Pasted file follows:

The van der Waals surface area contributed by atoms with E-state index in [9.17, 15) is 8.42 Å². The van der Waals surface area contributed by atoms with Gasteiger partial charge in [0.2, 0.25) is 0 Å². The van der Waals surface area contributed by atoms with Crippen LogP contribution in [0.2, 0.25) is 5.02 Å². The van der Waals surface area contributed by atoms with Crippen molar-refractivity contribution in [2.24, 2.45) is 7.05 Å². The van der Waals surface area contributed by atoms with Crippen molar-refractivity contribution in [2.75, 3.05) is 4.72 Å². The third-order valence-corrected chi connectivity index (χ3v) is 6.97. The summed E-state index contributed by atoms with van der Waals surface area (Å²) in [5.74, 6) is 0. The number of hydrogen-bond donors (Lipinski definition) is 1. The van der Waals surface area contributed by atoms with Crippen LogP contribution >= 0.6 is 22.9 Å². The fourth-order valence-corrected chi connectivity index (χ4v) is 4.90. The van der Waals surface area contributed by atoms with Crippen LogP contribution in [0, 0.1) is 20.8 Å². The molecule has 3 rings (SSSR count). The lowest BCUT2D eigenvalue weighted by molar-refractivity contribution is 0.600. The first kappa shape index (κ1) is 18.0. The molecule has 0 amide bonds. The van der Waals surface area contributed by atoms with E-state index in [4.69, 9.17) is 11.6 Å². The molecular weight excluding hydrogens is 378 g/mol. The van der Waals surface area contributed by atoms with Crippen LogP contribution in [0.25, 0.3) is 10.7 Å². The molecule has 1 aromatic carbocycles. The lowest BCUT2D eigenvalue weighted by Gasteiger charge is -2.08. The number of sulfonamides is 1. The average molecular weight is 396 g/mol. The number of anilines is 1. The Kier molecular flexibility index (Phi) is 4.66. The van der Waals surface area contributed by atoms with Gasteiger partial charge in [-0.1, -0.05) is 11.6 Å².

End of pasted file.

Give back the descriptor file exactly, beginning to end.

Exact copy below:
The van der Waals surface area contributed by atoms with E-state index in [9.17, 15) is 8.42 Å². The van der Waals surface area contributed by atoms with Gasteiger partial charge in [0.2, 0.25) is 0 Å². The van der Waals surface area contributed by atoms with Crippen LogP contribution in [0.2, 0.25) is 5.02 Å². The van der Waals surface area contributed by atoms with Crippen molar-refractivity contribution in [2.24, 2.45) is 7.05 Å². The van der Waals surface area contributed by atoms with Crippen molar-refractivity contribution in [2.75, 3.05) is 4.72 Å². The third-order valence-corrected chi connectivity index (χ3v) is 6.97. The summed E-state index contributed by atoms with van der Waals surface area (Å²) in [5.74, 6) is 0. The number of hydrogen-bond donors (Lipinski definition) is 1. The van der Waals surface area contributed by atoms with Crippen LogP contribution >= 0.6 is 22.9 Å². The fourth-order valence-corrected chi connectivity index (χ4v) is 4.90. The van der Waals surface area contributed by atoms with Crippen LogP contribution in [0, 0.1) is 20.8 Å². The molecule has 3 rings (SSSR count). The lowest BCUT2D eigenvalue weighted by molar-refractivity contribution is 0.600. The first kappa shape index (κ1) is 18.0. The molecule has 0 amide bonds. The van der Waals surface area contributed by atoms with E-state index in [4.69, 9.17) is 11.6 Å². The molecular weight excluding hydrogens is 378 g/mol. The van der Waals surface area contributed by atoms with Crippen LogP contribution in [0.25, 0.3) is 10.7 Å². The molecule has 1 aromatic carbocycles. The lowest BCUT2D eigenvalue weighted by Gasteiger charge is -2.08. The number of sulfonamides is 1. The average molecular weight is 396 g/mol. The number of anilines is 1. The Kier molecular flexibility index (Phi) is 4.66. The van der Waals surface area contributed by atoms with Gasteiger partial charge in [-0.1, -0.05) is 11.6 Å².